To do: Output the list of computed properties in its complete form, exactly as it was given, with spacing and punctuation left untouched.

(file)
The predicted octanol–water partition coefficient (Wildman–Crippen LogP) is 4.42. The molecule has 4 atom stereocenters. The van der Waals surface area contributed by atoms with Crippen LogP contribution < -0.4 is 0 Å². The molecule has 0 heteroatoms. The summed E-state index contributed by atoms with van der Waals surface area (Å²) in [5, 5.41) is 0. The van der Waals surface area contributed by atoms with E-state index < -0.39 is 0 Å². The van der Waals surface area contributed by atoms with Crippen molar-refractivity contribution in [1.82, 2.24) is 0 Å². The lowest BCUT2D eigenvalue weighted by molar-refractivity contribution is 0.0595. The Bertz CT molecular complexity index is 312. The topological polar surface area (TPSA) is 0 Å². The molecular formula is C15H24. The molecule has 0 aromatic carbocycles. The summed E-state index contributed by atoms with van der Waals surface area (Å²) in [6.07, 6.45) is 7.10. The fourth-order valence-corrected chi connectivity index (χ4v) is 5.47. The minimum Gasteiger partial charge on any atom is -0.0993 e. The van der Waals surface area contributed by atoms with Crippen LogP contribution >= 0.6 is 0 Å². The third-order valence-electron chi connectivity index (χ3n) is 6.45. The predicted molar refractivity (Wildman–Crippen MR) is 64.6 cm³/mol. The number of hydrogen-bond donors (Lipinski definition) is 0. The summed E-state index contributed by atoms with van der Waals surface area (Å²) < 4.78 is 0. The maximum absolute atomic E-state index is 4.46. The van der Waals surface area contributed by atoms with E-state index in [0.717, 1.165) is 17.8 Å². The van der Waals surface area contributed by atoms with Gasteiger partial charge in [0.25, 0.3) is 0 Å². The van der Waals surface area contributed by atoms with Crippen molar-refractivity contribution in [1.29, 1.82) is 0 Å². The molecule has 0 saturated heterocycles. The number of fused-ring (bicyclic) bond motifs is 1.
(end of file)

The predicted octanol–water partition coefficient (Wildman–Crippen LogP) is 4.42. The molecule has 4 atom stereocenters. The van der Waals surface area contributed by atoms with Crippen LogP contribution < -0.4 is 0 Å². The molecule has 0 heteroatoms. The summed E-state index contributed by atoms with van der Waals surface area (Å²) in [5, 5.41) is 0. The van der Waals surface area contributed by atoms with E-state index < -0.39 is 0 Å². The van der Waals surface area contributed by atoms with Crippen molar-refractivity contribution in [1.82, 2.24) is 0 Å². The lowest BCUT2D eigenvalue weighted by molar-refractivity contribution is 0.0595. The Bertz CT molecular complexity index is 312. The topological polar surface area (TPSA) is 0 Å². The molecular formula is C15H24. The molecule has 0 aromatic carbocycles. The summed E-state index contributed by atoms with van der Waals surface area (Å²) in [6.07, 6.45) is 7.10. The fourth-order valence-corrected chi connectivity index (χ4v) is 5.47. The minimum Gasteiger partial charge on any atom is -0.0993 e. The van der Waals surface area contributed by atoms with Crippen LogP contribution >= 0.6 is 0 Å². The third-order valence-electron chi connectivity index (χ3n) is 6.45. The predicted molar refractivity (Wildman–Crippen MR) is 64.6 cm³/mol. The number of hydrogen-bond donors (Lipinski definition) is 0. The summed E-state index contributed by atoms with van der Waals surface area (Å²) < 4.78 is 0. The maximum absolute atomic E-state index is 4.46. The van der Waals surface area contributed by atoms with E-state index in [0.717, 1.165) is 17.8 Å². The van der Waals surface area contributed by atoms with Gasteiger partial charge in [0.25, 0.3) is 0 Å². The van der Waals surface area contributed by atoms with Crippen molar-refractivity contribution in [1.29, 1.82) is 0 Å². The molecule has 0 saturated heterocycles. The number of fused-ring (bicyclic) bond motifs is 1.